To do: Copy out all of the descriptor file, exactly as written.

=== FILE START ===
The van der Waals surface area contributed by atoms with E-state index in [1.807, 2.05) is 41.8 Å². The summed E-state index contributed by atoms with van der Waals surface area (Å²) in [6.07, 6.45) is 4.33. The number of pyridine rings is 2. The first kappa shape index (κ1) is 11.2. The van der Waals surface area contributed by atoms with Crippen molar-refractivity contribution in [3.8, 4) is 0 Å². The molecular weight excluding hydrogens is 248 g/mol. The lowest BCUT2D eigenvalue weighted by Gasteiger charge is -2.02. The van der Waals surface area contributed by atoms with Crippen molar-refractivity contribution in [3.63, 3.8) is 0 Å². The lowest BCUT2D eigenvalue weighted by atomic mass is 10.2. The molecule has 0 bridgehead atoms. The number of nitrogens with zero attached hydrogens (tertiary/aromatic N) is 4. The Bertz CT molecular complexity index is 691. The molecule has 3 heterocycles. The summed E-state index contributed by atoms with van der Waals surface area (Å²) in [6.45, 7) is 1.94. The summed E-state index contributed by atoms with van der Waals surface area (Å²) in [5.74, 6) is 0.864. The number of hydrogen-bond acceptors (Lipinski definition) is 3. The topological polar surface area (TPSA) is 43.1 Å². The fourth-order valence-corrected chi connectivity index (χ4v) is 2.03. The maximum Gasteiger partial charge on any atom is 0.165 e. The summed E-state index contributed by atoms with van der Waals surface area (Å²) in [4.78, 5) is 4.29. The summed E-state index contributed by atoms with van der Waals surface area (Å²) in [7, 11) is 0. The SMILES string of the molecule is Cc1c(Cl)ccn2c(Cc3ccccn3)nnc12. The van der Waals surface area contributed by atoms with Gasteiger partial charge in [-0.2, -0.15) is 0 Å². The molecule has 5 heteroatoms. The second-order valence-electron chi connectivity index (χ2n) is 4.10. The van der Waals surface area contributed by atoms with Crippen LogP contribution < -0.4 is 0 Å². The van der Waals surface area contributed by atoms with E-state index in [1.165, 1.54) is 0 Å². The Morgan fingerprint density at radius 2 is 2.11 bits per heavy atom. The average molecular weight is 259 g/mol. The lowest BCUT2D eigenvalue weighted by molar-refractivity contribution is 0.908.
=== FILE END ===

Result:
The van der Waals surface area contributed by atoms with E-state index in [1.807, 2.05) is 41.8 Å². The summed E-state index contributed by atoms with van der Waals surface area (Å²) in [6.07, 6.45) is 4.33. The number of pyridine rings is 2. The first kappa shape index (κ1) is 11.2. The van der Waals surface area contributed by atoms with Crippen molar-refractivity contribution in [3.8, 4) is 0 Å². The molecular weight excluding hydrogens is 248 g/mol. The lowest BCUT2D eigenvalue weighted by Gasteiger charge is -2.02. The van der Waals surface area contributed by atoms with Crippen molar-refractivity contribution in [3.63, 3.8) is 0 Å². The lowest BCUT2D eigenvalue weighted by atomic mass is 10.2. The molecule has 0 bridgehead atoms. The number of nitrogens with zero attached hydrogens (tertiary/aromatic N) is 4. The Bertz CT molecular complexity index is 691. The molecule has 3 heterocycles. The summed E-state index contributed by atoms with van der Waals surface area (Å²) in [6.45, 7) is 1.94. The summed E-state index contributed by atoms with van der Waals surface area (Å²) in [5.74, 6) is 0.864. The number of hydrogen-bond acceptors (Lipinski definition) is 3. The topological polar surface area (TPSA) is 43.1 Å². The fourth-order valence-corrected chi connectivity index (χ4v) is 2.03. The maximum Gasteiger partial charge on any atom is 0.165 e. The summed E-state index contributed by atoms with van der Waals surface area (Å²) in [4.78, 5) is 4.29. The summed E-state index contributed by atoms with van der Waals surface area (Å²) in [7, 11) is 0. The SMILES string of the molecule is Cc1c(Cl)ccn2c(Cc3ccccn3)nnc12. The van der Waals surface area contributed by atoms with Gasteiger partial charge in [-0.2, -0.15) is 0 Å². The molecule has 5 heteroatoms. The second-order valence-electron chi connectivity index (χ2n) is 4.10. The van der Waals surface area contributed by atoms with Crippen LogP contribution < -0.4 is 0 Å². The van der Waals surface area contributed by atoms with E-state index in [1.165, 1.54) is 0 Å². The Morgan fingerprint density at radius 2 is 2.11 bits per heavy atom. The average molecular weight is 259 g/mol. The lowest BCUT2D eigenvalue weighted by molar-refractivity contribution is 0.908.